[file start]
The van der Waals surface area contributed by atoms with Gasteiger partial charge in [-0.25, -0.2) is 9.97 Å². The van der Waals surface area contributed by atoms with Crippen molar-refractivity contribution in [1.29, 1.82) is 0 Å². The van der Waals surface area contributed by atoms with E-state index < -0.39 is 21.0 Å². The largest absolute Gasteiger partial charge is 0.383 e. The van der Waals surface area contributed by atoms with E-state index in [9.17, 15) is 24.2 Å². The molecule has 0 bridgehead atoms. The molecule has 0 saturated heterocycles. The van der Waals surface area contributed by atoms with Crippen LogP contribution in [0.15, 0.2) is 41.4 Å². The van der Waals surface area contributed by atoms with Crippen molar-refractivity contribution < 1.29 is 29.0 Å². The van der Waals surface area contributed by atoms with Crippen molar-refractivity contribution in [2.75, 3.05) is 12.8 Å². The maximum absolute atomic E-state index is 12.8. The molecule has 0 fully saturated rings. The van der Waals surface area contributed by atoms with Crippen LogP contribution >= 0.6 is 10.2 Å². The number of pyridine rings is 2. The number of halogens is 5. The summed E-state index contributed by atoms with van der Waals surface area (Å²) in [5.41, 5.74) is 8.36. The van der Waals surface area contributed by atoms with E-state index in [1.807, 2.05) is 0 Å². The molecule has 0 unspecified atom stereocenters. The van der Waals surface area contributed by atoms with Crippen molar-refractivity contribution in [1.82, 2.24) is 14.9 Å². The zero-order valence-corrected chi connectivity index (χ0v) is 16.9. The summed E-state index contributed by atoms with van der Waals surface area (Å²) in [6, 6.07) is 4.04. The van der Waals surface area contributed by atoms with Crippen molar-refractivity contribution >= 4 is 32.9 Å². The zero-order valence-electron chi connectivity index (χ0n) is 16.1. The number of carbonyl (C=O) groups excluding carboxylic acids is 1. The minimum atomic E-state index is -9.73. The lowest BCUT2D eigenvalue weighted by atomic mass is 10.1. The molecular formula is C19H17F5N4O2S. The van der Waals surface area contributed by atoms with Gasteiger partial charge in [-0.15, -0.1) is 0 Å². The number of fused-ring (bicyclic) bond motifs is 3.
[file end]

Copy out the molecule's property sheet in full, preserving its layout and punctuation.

The van der Waals surface area contributed by atoms with Gasteiger partial charge in [-0.25, -0.2) is 9.97 Å². The van der Waals surface area contributed by atoms with Crippen molar-refractivity contribution in [1.29, 1.82) is 0 Å². The van der Waals surface area contributed by atoms with E-state index < -0.39 is 21.0 Å². The largest absolute Gasteiger partial charge is 0.383 e. The van der Waals surface area contributed by atoms with E-state index in [9.17, 15) is 24.2 Å². The molecule has 0 bridgehead atoms. The molecule has 0 saturated heterocycles. The van der Waals surface area contributed by atoms with Crippen LogP contribution in [0.15, 0.2) is 41.4 Å². The van der Waals surface area contributed by atoms with Crippen molar-refractivity contribution < 1.29 is 29.0 Å². The van der Waals surface area contributed by atoms with Crippen molar-refractivity contribution in [2.75, 3.05) is 12.8 Å². The maximum absolute atomic E-state index is 12.8. The molecule has 0 fully saturated rings. The van der Waals surface area contributed by atoms with Crippen LogP contribution >= 0.6 is 10.2 Å². The number of pyridine rings is 2. The number of halogens is 5. The summed E-state index contributed by atoms with van der Waals surface area (Å²) in [5.41, 5.74) is 8.36. The van der Waals surface area contributed by atoms with E-state index in [1.807, 2.05) is 0 Å². The molecule has 0 unspecified atom stereocenters. The van der Waals surface area contributed by atoms with Crippen molar-refractivity contribution in [1.82, 2.24) is 14.9 Å². The zero-order valence-corrected chi connectivity index (χ0v) is 16.9. The summed E-state index contributed by atoms with van der Waals surface area (Å²) in [6, 6.07) is 4.04. The van der Waals surface area contributed by atoms with Crippen molar-refractivity contribution >= 4 is 32.9 Å². The zero-order valence-electron chi connectivity index (χ0n) is 16.1. The number of carbonyl (C=O) groups excluding carboxylic acids is 1. The minimum atomic E-state index is -9.73. The lowest BCUT2D eigenvalue weighted by atomic mass is 10.1. The molecular formula is C19H17F5N4O2S. The van der Waals surface area contributed by atoms with Gasteiger partial charge in [-0.15, -0.1) is 0 Å². The number of fused-ring (bicyclic) bond motifs is 3.